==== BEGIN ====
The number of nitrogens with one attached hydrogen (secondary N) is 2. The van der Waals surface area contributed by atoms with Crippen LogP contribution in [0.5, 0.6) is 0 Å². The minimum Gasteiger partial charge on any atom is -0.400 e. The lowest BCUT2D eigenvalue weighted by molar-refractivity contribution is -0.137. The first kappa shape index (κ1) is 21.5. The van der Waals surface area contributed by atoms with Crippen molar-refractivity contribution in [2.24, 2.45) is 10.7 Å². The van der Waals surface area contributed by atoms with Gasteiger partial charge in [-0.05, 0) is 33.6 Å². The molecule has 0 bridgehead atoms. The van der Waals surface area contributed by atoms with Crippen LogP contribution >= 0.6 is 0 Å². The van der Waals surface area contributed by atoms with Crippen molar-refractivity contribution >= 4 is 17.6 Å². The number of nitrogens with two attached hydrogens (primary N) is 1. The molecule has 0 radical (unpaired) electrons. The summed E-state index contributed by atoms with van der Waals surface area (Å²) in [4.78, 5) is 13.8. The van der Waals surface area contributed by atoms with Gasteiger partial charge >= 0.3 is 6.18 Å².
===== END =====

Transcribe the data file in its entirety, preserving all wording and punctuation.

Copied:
The number of nitrogens with one attached hydrogen (secondary N) is 2. The van der Waals surface area contributed by atoms with Crippen LogP contribution in [0.5, 0.6) is 0 Å². The minimum Gasteiger partial charge on any atom is -0.400 e. The lowest BCUT2D eigenvalue weighted by molar-refractivity contribution is -0.137. The first kappa shape index (κ1) is 21.5. The van der Waals surface area contributed by atoms with Crippen molar-refractivity contribution in [2.24, 2.45) is 10.7 Å². The van der Waals surface area contributed by atoms with Gasteiger partial charge in [-0.05, 0) is 33.6 Å². The molecule has 0 bridgehead atoms. The van der Waals surface area contributed by atoms with Crippen LogP contribution >= 0.6 is 0 Å². The van der Waals surface area contributed by atoms with Crippen molar-refractivity contribution >= 4 is 17.6 Å². The number of nitrogens with two attached hydrogens (primary N) is 1. The molecule has 0 radical (unpaired) electrons. The summed E-state index contributed by atoms with van der Waals surface area (Å²) in [4.78, 5) is 13.8. The van der Waals surface area contributed by atoms with Gasteiger partial charge >= 0.3 is 6.18 Å².